Hall and central factor implies direct factor

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This article gives a proof/explanation of the equivalence of multiple definitions for the term Hall direct factor
View a complete list of pages giving proofs of equivalence of definitions

Statement

Any Hall subgroup of a finite group that is a central factor of the group, is also a direct factor.

Facts used

  1. Second isomorphism theorem
  2. Normal Hall implies permutably complemented (this is the first half of the Schur-Zassenhaus theorem)

Proof

Given: A finite group G, a Hall subgroup H such that HC_G(H) = G.

To prove: H is a direct factor of G.

Proof: Consider the subgroup C_G(H). The subgroup Z(H) = H \cap C_G(H) is central in C_G(H). Also, by the second isomorphism theorem, C_G(H)/(H \cap C_G(H)) \cong HC_G(H)/H = G/H, so Z(H) is a Hall subgroup of C_G(H).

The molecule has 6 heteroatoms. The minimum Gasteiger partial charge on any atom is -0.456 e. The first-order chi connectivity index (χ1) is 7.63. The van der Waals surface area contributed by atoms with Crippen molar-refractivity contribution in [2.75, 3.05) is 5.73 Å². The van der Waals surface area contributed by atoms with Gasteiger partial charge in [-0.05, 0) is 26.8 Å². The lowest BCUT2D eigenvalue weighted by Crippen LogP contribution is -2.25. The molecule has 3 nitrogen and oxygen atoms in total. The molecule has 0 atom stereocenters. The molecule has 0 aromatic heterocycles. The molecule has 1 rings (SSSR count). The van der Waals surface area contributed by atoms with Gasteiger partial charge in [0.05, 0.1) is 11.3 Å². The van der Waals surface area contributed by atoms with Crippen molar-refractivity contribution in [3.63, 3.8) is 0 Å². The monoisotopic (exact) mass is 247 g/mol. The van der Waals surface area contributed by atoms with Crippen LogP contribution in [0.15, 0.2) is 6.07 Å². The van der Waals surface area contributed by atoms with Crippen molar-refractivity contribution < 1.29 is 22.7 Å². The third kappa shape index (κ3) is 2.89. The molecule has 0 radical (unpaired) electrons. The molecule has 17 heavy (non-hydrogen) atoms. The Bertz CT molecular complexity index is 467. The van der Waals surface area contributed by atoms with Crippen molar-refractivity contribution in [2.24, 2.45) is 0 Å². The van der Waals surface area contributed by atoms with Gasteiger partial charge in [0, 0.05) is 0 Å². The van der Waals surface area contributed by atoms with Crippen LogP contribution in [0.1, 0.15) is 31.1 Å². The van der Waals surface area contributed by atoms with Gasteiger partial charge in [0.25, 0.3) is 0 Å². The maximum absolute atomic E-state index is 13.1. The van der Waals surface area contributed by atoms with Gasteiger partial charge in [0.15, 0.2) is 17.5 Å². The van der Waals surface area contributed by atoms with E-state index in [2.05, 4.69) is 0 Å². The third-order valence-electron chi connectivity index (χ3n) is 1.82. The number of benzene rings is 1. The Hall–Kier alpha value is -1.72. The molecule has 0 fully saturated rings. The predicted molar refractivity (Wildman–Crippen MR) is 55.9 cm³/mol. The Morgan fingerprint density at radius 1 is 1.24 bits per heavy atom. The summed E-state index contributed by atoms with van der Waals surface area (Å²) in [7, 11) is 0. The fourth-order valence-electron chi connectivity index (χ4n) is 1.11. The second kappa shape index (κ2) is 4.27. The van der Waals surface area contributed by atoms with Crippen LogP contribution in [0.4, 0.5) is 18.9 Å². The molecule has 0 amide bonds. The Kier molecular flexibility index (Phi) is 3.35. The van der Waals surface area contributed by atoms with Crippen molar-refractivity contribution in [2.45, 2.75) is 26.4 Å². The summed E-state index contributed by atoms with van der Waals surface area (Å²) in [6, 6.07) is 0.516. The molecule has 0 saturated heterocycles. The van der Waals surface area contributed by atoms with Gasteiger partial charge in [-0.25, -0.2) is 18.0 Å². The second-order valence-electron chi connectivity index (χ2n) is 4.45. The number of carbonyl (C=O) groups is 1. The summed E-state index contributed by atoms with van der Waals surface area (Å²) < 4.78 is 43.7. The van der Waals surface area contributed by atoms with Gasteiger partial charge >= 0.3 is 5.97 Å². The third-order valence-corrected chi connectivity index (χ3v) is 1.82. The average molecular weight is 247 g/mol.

Thus, Z(H) is a central Hall subgroup of C_G(H).

In particular Z(H) is normal Hall in C_G(H), so it possesses a complement, say K, in C_G(H). Clearly, H and K permute element-wise, because K \le C_G(H), and H \cap K is trivial, because K \cap (H \cap C_G(H)) is trivial by construction. Finally, Z(H)K = C_G(H) by construction, so HK = H(Z(H)K) = HC_G(H) = G, and so, H and K are complements.

Thus: H and K commute element-wise, generate the whole group, and intersect trivially, making G an internal direct product of H and K, and thus making H a direct factor of G.